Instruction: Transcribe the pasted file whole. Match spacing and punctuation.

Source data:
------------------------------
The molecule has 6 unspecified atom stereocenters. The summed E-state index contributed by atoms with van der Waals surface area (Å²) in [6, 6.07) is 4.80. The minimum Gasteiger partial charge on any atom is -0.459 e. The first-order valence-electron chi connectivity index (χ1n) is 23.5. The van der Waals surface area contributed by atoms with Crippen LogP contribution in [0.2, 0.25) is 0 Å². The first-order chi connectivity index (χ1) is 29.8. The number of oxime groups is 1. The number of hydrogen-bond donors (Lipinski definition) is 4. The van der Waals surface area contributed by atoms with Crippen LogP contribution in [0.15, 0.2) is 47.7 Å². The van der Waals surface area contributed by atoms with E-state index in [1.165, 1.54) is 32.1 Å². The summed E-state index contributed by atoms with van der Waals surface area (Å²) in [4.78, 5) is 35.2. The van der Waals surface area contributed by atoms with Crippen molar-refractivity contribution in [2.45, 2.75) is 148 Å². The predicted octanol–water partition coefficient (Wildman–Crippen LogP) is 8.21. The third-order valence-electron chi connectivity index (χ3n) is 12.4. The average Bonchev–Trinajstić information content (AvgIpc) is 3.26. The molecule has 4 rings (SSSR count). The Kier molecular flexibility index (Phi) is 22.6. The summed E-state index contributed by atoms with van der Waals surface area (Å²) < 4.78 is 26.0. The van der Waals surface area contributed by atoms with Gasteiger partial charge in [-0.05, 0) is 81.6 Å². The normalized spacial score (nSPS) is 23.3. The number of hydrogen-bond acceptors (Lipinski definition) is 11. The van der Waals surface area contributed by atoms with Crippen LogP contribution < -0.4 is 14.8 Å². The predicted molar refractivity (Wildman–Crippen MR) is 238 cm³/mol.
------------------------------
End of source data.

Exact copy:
The molecule has 6 unspecified atom stereocenters. The summed E-state index contributed by atoms with van der Waals surface area (Å²) in [6, 6.07) is 4.80. The minimum Gasteiger partial charge on any atom is -0.459 e. The first-order valence-electron chi connectivity index (χ1n) is 23.5. The van der Waals surface area contributed by atoms with Crippen LogP contribution in [0.2, 0.25) is 0 Å². The first-order chi connectivity index (χ1) is 29.8. The number of oxime groups is 1. The number of hydrogen-bond donors (Lipinski definition) is 4. The van der Waals surface area contributed by atoms with Crippen LogP contribution in [0.15, 0.2) is 47.7 Å². The van der Waals surface area contributed by atoms with E-state index in [1.165, 1.54) is 32.1 Å². The summed E-state index contributed by atoms with van der Waals surface area (Å²) in [4.78, 5) is 35.2. The van der Waals surface area contributed by atoms with Crippen molar-refractivity contribution in [2.45, 2.75) is 148 Å². The predicted octanol–water partition coefficient (Wildman–Crippen LogP) is 8.21. The third-order valence-electron chi connectivity index (χ3n) is 12.4. The average Bonchev–Trinajstić information content (AvgIpc) is 3.26. The molecule has 4 rings (SSSR count). The Kier molecular flexibility index (Phi) is 22.6. The summed E-state index contributed by atoms with van der Waals surface area (Å²) < 4.78 is 26.0. The van der Waals surface area contributed by atoms with Gasteiger partial charge in [-0.05, 0) is 81.6 Å². The normalized spacial score (nSPS) is 23.3. The number of hydrogen-bond acceptors (Lipinski definition) is 11. The van der Waals surface area contributed by atoms with Crippen LogP contribution < -0.4 is 14.8 Å². The predicted molar refractivity (Wildman–Crippen MR) is 238 cm³/mol.